Yes, it is antisemitism if someone dislikes Jews as Jews, even if he might dislike some other groups more. In a normal environment I wouldn’t have to point out something so obvious. But yes, in the US other groups were hated far more than Jews. At the same time, there has been antisemitism. It is possible to hold two or more thoughts in one’s head at the same time. So your objection to the article is not to facts. Your objection is that it is wrong to call dislike of Jews antisemitism if, for example, Quakers were hated more. This might be a valid objection if you argue exclusively with people who think antisemitism is some unique form of hatred or prejudice which has some metaphysical significance above and beyond all other hatreds. But if you treat it as one form of bigotry among others, you can read the Wikipedia article without kneejerk responses. And you don’t have to let the bad faith of others dictate how you respond.

        Getting back to the post, the writer is making a simple point, but you have to hold several thoughts in your head simultaneously. Here they are– antisemitism is bad, it should be denounced and yet at the same time false accusations of antisemitism are constantly used as a propaganda weapon to suppress truthtelling about Israeli apartheid.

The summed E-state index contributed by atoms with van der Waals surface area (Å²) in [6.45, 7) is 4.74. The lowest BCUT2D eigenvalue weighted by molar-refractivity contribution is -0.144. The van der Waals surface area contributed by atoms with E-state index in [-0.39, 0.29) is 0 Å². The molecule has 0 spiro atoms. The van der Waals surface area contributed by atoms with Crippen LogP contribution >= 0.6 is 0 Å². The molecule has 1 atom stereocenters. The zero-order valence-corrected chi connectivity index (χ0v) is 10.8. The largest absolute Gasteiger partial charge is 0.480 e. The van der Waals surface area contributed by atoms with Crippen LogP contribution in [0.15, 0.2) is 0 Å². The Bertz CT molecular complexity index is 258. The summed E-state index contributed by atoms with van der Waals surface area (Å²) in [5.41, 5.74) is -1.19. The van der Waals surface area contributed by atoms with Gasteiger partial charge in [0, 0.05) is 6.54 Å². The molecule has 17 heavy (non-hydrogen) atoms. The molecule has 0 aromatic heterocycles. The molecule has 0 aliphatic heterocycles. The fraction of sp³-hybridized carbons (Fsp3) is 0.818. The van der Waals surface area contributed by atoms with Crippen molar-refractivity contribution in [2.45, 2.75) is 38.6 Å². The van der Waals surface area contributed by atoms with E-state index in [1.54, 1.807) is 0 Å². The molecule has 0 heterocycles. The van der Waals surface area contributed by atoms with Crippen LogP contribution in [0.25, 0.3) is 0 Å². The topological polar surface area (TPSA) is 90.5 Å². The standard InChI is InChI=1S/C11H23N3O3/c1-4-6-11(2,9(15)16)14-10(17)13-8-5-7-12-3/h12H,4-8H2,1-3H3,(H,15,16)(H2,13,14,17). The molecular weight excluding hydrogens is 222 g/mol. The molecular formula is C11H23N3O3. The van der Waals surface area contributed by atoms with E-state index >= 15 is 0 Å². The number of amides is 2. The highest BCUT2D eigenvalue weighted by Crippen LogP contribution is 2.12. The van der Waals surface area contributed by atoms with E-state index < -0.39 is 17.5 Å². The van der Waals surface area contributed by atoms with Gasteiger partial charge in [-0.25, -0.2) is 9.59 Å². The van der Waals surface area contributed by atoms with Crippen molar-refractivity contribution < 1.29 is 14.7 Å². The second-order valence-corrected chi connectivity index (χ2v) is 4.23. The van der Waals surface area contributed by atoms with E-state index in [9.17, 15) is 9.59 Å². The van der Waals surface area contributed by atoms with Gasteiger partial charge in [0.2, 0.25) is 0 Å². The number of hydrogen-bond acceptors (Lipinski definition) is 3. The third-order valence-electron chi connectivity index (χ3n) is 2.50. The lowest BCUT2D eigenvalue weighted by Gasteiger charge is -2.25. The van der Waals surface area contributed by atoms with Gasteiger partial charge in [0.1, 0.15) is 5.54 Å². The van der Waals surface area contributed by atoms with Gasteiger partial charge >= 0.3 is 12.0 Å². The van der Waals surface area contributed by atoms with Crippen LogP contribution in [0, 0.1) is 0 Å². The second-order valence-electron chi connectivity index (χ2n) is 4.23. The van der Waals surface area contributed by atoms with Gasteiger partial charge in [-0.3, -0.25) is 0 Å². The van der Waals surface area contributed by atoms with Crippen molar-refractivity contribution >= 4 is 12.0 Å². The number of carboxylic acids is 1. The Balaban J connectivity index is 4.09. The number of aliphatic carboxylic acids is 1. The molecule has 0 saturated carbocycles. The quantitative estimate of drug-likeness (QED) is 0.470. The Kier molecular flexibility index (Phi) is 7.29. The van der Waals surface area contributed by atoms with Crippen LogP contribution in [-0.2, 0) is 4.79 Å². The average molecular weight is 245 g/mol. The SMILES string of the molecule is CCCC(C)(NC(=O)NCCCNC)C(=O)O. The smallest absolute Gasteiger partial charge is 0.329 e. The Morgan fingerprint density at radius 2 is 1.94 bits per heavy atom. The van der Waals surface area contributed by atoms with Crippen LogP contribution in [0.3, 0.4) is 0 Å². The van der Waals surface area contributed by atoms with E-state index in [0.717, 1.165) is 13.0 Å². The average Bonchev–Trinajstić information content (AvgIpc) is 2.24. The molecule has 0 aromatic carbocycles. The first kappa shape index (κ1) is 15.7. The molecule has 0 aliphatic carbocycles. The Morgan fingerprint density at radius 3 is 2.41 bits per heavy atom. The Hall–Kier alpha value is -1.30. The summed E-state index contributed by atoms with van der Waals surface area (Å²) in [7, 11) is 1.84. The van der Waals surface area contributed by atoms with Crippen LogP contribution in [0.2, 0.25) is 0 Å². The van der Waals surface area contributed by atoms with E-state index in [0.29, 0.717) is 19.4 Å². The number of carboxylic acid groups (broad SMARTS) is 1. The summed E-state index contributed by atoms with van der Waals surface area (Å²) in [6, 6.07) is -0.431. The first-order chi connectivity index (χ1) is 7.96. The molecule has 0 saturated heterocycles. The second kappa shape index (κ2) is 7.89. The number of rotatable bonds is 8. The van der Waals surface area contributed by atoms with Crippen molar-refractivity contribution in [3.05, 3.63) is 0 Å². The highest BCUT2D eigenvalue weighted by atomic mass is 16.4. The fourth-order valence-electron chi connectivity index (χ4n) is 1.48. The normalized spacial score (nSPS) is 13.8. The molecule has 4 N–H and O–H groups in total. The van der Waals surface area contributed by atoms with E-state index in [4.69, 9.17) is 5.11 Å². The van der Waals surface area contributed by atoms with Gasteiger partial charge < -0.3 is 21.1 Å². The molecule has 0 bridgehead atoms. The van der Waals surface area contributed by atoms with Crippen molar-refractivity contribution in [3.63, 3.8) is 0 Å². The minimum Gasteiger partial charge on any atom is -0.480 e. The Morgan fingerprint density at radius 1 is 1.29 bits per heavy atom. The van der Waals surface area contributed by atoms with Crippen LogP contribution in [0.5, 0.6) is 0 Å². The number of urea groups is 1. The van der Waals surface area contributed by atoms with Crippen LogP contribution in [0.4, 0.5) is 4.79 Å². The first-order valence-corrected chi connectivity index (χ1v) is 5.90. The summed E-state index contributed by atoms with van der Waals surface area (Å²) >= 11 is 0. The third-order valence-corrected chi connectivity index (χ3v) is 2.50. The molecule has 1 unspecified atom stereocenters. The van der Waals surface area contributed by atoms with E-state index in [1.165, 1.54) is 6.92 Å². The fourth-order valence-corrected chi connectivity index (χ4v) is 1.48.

• Mooser
        July 7, 2017, 11:29 am

        The post doesn’t say antisemitism was particularly horrific in America as compared to other places or compared to other forms of hatred in the good old USA.”

        The long disgraceful record of Constitutional Anti-Semitism in the United States is as long as it is disgraceful! to wit (well, I can only get about half of it in, so it’ll be to half-wit):

        1) absolute refusal to recognize Jews as a people. First President Washington wrote a nasty letter to a Rhode Island synagogue telling the Jews they would never, ever be anything but American citizens!
        The US recognized African-Americans as a separate people, the Native Americans as a separate peoples, but the Jews? No way!

        2) The US legal system refuses to recognize or incorporate Jewish law.

        3) The US government refuses, obstinately refuses, in fact, does whatever it can to destroy the Jewish people through marriage. It refuses to do anything to prevent the Silent Holocaust! They absolutely refused to extend miscegenation laws to protect Jews.

        4) The US government can fund an EPA, and an FDA, but will not spend a penny to ensure that Jews eat a proper diet. Couldn’t care less if we eat tref.

        I could go on, but I am already crying into my keyboard.

      • Talkback
        July 8, 2017, 7:38 am

        @ Mooser:

        5.) The fact that the US calls Kiryas Joel (Orange Country) not being part of Israel allthough 99% of its residents are Jewish and have strong religious ties.

    • Keith
      July 7, 2017, 6:33 pm

      EMORY RIDDLE- “..Given the horrific history of anti-Semitism..” In America? Really? Any details on this?”